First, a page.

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Social Participation and Depression among Elderly People in Greece

Description: The researcher had two objectives: first, explore how social involvement changes by age among Greek elderly, and second, examine the relationship between social involvement and depression by age among study participants, controlled for education, marital status, and gender. The researcher used data from the 2004 Survey of Health, Aging, and Retirement in Europe (SHARE) database subjecting a sample of 2,898 elderly aged 50 or older to analysis in terms of the study questions. Approximately 43% of the participants (n = 1,244) were males and 57% were females (n = 1,654). Study results showed Greek elderly participated more in religious activities and less in non-religious activities with increasing age. The study results showed the level of education did not have an effect on the level of religious or non-religious participation. Marital status could influence Greeks’ tendency to participate in religious activities, however, it did not have an effect on non-religious participation. Women are more likely to participate in religious activities than the men. The gender of the participants did not have an effect on non-religious participation. Older Greek elderly were more likely to be depressed than the younger elderly. Participation in religious activities was not shown to relate to decreasing the risk of depressive symptoms; while participation in non-religious activities increased it. Further elaboration showed that caring for family increased the risk of depressive symptoms. Participation in other non-religious activities did not show significant relationships to depressive symptoms. The study findings imply those caring for others are in need of social and mental health support services; and the quality of available social activities need significant improvement.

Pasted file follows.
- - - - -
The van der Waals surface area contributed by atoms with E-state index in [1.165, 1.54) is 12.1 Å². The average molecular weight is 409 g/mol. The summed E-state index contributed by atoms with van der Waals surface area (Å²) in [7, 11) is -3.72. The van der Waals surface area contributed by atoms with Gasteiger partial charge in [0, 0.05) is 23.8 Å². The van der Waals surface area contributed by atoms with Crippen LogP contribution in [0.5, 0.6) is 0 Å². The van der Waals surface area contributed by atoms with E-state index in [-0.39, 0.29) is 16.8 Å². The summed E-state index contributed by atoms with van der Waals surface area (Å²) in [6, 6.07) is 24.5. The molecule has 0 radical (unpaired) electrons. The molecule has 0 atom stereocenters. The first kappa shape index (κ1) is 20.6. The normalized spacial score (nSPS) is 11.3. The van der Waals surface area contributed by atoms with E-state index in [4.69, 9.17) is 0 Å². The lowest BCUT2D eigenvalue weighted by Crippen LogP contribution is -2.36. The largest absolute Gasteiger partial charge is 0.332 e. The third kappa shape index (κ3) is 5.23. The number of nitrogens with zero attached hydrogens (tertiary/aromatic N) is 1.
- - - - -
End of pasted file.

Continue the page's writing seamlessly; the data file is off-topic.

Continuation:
Date: December 2015
Creator: Simmons, Daniela
Partner: UNT Libraries